President Barack Obama has announced he will take unilateral action to tackle the gun violence in the United States.
In his first weekly address of 2016, Barack Obama said he would meet Attorney General Loretta Lynch to discuss actions he could take.
Barack Obama said he was using his executive powers as president because the US Congress has failed to address the problem.
Analysts say there will be a backlash from gun activists and Republicans.
However, Barack Obama told Americans that he had received too many letters from parents, and teachers, and children, to sit around and do nothing.
“We know that we can’t stop every act of violence,” he said.
“But what if we tried to stop even one? What if Congress did something – anything – to protect our kids from gun violence?”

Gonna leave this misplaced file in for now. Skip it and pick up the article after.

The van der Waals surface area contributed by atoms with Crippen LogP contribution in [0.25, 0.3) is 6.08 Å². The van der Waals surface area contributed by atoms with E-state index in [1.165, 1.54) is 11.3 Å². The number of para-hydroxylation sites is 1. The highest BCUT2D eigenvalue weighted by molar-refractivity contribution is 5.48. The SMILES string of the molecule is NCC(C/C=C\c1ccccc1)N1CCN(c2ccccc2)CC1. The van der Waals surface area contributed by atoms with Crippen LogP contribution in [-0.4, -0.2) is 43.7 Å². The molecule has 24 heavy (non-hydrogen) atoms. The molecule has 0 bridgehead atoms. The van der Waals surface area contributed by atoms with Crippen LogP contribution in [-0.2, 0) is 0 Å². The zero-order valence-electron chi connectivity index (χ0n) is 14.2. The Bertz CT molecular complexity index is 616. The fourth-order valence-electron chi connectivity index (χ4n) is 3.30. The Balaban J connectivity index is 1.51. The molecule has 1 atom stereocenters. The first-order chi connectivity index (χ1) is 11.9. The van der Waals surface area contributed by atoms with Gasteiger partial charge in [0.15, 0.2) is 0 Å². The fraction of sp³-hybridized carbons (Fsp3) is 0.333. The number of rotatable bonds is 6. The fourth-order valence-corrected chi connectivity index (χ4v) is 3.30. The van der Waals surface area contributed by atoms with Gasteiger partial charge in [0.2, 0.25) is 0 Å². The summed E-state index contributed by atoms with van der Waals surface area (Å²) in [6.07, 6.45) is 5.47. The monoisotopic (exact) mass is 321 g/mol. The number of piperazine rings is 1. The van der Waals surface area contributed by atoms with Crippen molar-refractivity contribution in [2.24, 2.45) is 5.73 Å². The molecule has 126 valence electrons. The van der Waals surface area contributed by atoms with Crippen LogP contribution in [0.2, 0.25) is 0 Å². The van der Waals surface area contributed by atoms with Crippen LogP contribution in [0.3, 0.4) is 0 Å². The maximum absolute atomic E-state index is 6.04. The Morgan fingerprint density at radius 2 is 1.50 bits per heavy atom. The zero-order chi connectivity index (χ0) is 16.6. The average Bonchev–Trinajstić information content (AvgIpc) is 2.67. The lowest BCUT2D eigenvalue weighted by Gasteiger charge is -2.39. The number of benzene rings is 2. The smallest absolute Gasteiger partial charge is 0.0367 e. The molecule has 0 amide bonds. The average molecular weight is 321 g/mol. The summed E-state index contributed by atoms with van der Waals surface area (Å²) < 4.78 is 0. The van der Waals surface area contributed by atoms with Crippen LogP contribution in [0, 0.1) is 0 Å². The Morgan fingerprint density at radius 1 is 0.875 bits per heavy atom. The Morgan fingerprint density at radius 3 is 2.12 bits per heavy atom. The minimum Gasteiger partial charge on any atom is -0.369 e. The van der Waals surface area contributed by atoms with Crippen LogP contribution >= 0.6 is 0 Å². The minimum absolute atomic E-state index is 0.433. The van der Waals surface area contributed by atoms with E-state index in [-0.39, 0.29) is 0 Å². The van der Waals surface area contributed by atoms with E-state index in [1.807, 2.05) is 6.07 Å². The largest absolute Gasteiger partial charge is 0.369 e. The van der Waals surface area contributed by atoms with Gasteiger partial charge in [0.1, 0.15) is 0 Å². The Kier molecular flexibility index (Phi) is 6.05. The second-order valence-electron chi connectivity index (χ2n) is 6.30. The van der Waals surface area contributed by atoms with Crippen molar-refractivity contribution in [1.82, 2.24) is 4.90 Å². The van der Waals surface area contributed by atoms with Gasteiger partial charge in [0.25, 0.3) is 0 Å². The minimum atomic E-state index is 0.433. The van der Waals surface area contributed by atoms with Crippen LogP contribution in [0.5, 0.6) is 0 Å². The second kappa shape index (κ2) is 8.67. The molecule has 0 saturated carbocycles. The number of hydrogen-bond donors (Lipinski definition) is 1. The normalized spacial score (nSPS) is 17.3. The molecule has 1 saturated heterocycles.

Barack Obama has admitted that his inability to win Congressional backing for what he called “common sense gun laws” was the greatest frustration of his presidency.
The president could use his executive authority in several areas, including expanding new background check requirements for buyers who purchase weapons from high-volume dealers.
However, he is likely to face stiff opposition to his plans.
The National Rifle Association has already launched a video series attacking gun control activists.
In Texas, a new “open carry law” will allow Texans with a permit to wear handguns on their hips in holsters – openly displaying the fact they are armed.
Last month a Texas police chief warned the president that trying to disarm Americans could spark a revolution.
Previous efforts to introduce stricter gun control laws have repeatedly foundered despite the large number of people dying in gun attacks.
A joint Democrat-Republican bill following the 2012 shooting of 20 children and six adults at a primary school in Connecticut failed to get the 60 votes needed to broaden background checks and ban assault weapons.
Francine Wheeler, the mother of a victim of last year’s Sandy Hook shootings, has replaced President Barack Obama to deliver the weekly US presidential radio address.